Hundreds of Animal Species Hit by 'Catastrophic' Flu Strain

Elephant seals, seabirds, and now a polar bear—could humans be hit hard next with H5N1?
By Jenn Gidman,  Newser Staff
Posted Jan 16, 2024 9:56 AM CST
Hundreds of Animal Species Hit by 'Catastrophic' Flu Strain
Stock photo of elephant seals.   (Getty Images/Foto4440)

"It is catastrophic ... the largest die-off for the species, period." That's how Martin Mendez, a marine biologist with the Wildlife Conservation Society, describes to the Washington Post the fate of hundreds of elephant seals last fall in Argentina, found dead along the shore of the Valdes Peninsula. The Post notes that 17,000 elephant seal pups perished there in 2023, stricken by bird flu in an "unprecedented" wildlife pandemic that has afflicted more than 300 species of birds and animals. As humans dealt with the COVID pandemic over the past few years, wildlife has done the same with the H5N1 "panzootic," with millions of birds on US poultry farms among the casualties.

Other animals that have contracted H5N1 include red foxes, coyotes, tigers, lions, raccoons, and grizzly bears, though marine mammals seem to be the ones experiencing mass die-offs from it. The Post notes this particular influenza "raged through domestic and wild animal populations on every continent except Australia and Antarctica." Birds and mammals near Antarctica, however, have also been hit with H5N1: Reuters reports that fur and elephant seals on the sub-Antarctic island of South Georgia, as well as a variety of local seabirds, have succumbed to the infectious disease there, which is especially worrisome. "Given Antarctica is such a unique and special biodiversity hotspot," this development "is sad and concerning," one scientist tells the news agency. Experts believe migratory birds from South America likely brought the flu to the southernmost tip of the world.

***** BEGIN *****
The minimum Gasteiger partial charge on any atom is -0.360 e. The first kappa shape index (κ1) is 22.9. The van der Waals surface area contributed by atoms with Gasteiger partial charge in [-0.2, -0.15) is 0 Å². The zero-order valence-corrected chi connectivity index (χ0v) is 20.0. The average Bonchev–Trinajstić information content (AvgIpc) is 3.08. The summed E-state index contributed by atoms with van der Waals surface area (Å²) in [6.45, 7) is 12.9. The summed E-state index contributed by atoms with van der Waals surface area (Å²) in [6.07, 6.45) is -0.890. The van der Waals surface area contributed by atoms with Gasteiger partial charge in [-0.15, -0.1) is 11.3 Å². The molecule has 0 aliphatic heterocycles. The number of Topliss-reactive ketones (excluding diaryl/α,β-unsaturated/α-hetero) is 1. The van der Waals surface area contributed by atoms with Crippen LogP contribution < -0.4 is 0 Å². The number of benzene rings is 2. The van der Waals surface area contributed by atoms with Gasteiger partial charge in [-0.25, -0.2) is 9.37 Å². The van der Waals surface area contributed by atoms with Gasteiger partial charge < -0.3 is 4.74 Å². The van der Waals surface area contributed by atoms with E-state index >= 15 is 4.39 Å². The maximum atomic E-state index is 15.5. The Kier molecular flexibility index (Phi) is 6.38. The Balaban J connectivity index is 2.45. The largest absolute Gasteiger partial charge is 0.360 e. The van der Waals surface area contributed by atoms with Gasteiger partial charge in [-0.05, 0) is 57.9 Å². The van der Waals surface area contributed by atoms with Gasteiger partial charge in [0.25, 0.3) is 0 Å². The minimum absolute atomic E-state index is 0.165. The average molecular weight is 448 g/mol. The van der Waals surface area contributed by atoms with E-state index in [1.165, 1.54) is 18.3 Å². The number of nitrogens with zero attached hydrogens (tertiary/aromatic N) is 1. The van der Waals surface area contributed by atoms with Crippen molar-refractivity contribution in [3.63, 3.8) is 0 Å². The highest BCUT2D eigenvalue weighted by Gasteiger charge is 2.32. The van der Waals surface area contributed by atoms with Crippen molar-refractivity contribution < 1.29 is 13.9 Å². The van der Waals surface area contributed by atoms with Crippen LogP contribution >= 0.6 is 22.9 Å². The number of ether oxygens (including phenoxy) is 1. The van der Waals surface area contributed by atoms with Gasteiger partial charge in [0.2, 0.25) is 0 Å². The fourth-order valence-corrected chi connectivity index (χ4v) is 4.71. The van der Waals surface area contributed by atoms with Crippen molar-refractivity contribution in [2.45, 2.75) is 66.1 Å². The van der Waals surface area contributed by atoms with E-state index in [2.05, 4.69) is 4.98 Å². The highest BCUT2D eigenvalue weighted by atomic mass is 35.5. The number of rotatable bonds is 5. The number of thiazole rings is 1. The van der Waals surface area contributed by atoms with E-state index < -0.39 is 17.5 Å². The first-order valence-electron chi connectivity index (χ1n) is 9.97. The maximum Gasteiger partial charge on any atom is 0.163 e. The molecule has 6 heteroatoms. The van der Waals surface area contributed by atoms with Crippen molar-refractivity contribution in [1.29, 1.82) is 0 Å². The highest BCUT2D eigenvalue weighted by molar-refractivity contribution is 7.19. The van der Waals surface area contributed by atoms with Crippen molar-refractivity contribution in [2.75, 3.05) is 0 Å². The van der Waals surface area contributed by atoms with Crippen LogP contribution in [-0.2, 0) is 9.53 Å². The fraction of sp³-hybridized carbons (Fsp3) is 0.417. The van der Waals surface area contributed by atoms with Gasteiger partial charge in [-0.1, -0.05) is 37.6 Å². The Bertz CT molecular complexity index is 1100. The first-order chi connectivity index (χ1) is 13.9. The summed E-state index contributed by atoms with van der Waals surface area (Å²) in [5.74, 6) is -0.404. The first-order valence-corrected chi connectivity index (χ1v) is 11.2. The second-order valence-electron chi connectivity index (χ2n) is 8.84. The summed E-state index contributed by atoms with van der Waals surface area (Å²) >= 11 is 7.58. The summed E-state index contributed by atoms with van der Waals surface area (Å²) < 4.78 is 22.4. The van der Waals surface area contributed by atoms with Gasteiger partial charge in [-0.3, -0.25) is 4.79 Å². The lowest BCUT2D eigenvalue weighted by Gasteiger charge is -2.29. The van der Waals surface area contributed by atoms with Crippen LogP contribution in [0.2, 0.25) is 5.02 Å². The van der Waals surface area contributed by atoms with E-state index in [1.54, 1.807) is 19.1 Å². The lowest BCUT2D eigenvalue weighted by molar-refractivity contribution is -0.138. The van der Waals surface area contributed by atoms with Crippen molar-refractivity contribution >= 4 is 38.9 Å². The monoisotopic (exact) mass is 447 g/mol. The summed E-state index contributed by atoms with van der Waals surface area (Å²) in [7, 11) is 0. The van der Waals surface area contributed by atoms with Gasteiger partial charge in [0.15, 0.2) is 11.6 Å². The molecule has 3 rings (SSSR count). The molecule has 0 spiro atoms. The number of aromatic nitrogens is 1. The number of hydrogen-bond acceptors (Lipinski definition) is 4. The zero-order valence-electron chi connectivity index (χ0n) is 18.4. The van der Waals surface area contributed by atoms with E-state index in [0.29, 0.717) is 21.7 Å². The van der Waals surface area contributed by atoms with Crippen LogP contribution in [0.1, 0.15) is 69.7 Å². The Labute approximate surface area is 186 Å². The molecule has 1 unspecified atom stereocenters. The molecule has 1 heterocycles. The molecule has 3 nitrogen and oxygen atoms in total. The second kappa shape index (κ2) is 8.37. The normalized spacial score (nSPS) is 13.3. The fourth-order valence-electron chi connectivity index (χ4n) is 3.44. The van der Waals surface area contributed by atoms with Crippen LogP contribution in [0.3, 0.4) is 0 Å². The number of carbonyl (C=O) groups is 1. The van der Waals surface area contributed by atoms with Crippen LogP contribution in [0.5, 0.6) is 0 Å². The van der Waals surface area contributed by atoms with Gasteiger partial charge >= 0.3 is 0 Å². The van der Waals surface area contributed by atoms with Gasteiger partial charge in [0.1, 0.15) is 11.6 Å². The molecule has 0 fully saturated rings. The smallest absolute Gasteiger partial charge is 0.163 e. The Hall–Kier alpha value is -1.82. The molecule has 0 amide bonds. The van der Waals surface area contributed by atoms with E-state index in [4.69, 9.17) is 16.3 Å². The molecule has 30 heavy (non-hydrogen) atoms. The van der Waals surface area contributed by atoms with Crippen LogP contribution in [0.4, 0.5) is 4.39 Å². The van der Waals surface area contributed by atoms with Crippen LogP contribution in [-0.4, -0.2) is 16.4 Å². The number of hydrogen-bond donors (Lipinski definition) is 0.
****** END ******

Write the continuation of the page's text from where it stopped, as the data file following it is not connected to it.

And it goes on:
In Alaska, meanwhile, the first polar bear death from this strain of bird flu has been logged, reports Live Science. Scientists say the bear, found dead in the remote town of Utqiagvik in October, likely contracted the illness after feasting on birds that had it—and they think that more likely have the flu as well. "This is unlikely to be an isolated event," University of Saskatchewan professor Douglas Clark tells the outlet. What scientists are most concerned about, however, is the possibility of H5N1, first identified in China in 1996, eventually wreaking havoc among the human population. That type of incident doesn't seem imminent, but due to the sometimes unpredictable nature of such diseases, it remains a possibility. "Every year that this doesn't happen, we're being lucky," Mendez tells the Post. (More flu stories.)

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